“The lying and backstabbing in this department has gone on for over a year now,” Dan Kiehnau wrote in his leave-of-absence letter to the Fire Commission. “This department can no longer function as a united core with any trust or respect. The Fire Commission was aware of this for a long time and failed to recognize or do anything about it. The members of this commission were contacted several times with no response. Then they failed the town and village again by appointing a person that was originally part of the mistrust in the department as our chief.”

Staats had been assistant chief for several years under Schopf, who retired June 30. Schopf said he did not feel comfortable commenting on the situation. Mark Bogenschutz, a captain within the department, said he did not want to comment when the Fire Commission would be taking up the issue. Justin MacDonald, a current lieutenant within the department – another of the five applicants for the fire chief role, and currently the Ephraim fire chief – did not return a phone call requesting comment.

Dustin Kiehnau, a 10-year member of the fire department, said the tension within the department had ruined what had been a positive experience for him.

“I’m doing a good thing; I’m having fun,” he said. “We had fun trying to help. Now it’s turned into a big mess.”

He said he had been willing to give Staats a chance when he was first appointed.  

“He’s the chief; he can restructure things,” Dustin Kiehnau said. “It’s chaotic, and there’s no reason.”

That was before Staats’ leadership appointments.

“Promoting [Ashley Staats] to captain and putting her in the job my dad has had and been respected for is just absurd,” he said. 

Dan Kiehnau had served as the EMS crew chief for the past 19 years, before Staats replaced him with Ashley Staats.  

“She got promoted over two lieutenants that had been on the department for a great number of years and given my job as the crew chief,” Dan Kiehnau said. “I would have been fine with that if they didn’t like the way I was running things.”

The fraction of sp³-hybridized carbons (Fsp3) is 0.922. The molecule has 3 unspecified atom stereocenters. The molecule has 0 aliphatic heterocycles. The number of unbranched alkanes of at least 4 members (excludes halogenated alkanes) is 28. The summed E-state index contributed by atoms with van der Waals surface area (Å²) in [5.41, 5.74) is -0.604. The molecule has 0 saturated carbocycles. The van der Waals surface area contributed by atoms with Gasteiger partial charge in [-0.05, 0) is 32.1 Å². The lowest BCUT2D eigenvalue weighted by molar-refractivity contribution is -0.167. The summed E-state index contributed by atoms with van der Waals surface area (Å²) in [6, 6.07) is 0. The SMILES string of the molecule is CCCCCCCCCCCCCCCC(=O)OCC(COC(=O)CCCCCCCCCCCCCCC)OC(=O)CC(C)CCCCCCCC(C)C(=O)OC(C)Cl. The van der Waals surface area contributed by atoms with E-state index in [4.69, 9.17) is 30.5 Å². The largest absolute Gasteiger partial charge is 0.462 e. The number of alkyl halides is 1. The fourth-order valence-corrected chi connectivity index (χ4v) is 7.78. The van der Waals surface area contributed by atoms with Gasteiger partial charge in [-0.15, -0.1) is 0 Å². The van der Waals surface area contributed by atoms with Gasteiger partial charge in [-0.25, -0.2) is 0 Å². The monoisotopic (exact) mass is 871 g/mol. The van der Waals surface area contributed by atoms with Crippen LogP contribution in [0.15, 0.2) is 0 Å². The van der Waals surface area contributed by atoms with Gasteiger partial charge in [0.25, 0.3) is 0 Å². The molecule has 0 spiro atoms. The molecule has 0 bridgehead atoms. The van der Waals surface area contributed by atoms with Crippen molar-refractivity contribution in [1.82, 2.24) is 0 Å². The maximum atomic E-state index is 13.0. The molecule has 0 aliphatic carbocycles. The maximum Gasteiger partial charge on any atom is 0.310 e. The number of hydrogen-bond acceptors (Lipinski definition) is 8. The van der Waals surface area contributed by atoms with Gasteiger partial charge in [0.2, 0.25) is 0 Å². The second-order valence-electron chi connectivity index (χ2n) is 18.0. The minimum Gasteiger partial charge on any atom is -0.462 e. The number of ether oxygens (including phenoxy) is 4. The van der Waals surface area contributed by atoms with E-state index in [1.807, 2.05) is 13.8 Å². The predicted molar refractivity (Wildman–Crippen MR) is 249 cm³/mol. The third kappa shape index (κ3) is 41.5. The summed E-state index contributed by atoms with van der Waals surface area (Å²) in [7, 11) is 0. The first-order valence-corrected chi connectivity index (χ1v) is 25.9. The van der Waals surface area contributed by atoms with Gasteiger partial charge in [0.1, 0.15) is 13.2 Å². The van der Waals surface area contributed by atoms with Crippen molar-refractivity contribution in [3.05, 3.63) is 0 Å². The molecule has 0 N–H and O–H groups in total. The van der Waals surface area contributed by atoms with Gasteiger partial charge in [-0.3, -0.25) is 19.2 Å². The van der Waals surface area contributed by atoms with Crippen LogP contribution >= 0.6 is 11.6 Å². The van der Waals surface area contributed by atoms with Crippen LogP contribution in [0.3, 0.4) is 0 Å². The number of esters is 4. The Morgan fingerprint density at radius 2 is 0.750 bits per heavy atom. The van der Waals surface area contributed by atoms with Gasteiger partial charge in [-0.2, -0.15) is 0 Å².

He said he also would have been fine with it if it had been given to someone who deserved it.

“But he took it away and gave it to someone who has caused the biggest problem with the department,” he said. 

It was difficult to extract specific actions regarding the conduct that has created the lack of trust and respect for Andy Staats and Ashley Staats. It was clear, however, that personality conflicts have caused tension for a long time – something Dan Kiehnau acknowledged. That tension and distrust then work against firefighters who are expected to perform together under duress during fires, accidents and medical emergencies, where many things could go wrong at any second.

“I’m not going into a fire with someone I don’t trust,” Dan Kiehnau said.

Insight from a person who is still a member of the department came from April Moeller, Dan’s daughter and Dustin’s sister. Moeller did not ask for a leave of absence from her role as an EMR, she said, because she “did not want to have to walk away to make a point. I want to see how this plays out. I would love the commission to open their eyes and see this is not a supported change by the members of the department that are very active members of the department.”

Moeller said she’s never had an issue with the Staatses personally, but she said her observation is that others did. She said she witnessed a lack of skills required to lead that ended up pushing people aside who had a lot to give.

“I have young friends who want to get involved, and right now, I wouldn’t recommend it,” she said. “We want to bring on the next generation, but not to be talked down to or given a hard time. This is not the type of job that you need to worry about who’s got your back.”

The Kiehnaus were active responders to pages with a response rate of 95-98 percent, by their estimate. Their absence leaves a hole within the department and creates a void for them personally. They all said in their own way that being a member of a local, volunteer fire department was not a temporary role someone fills – it was a way of life. 

“I’m not happy about it at all,” Dan Kiehnau said. “In my letter, I said this is one of the hardest things I’ve had to do because I’ve always been in public service. I went into the Air Force and then came back up here and got into the EMS service and fire service. For 25 years now, it’s always been about the public and public safety.”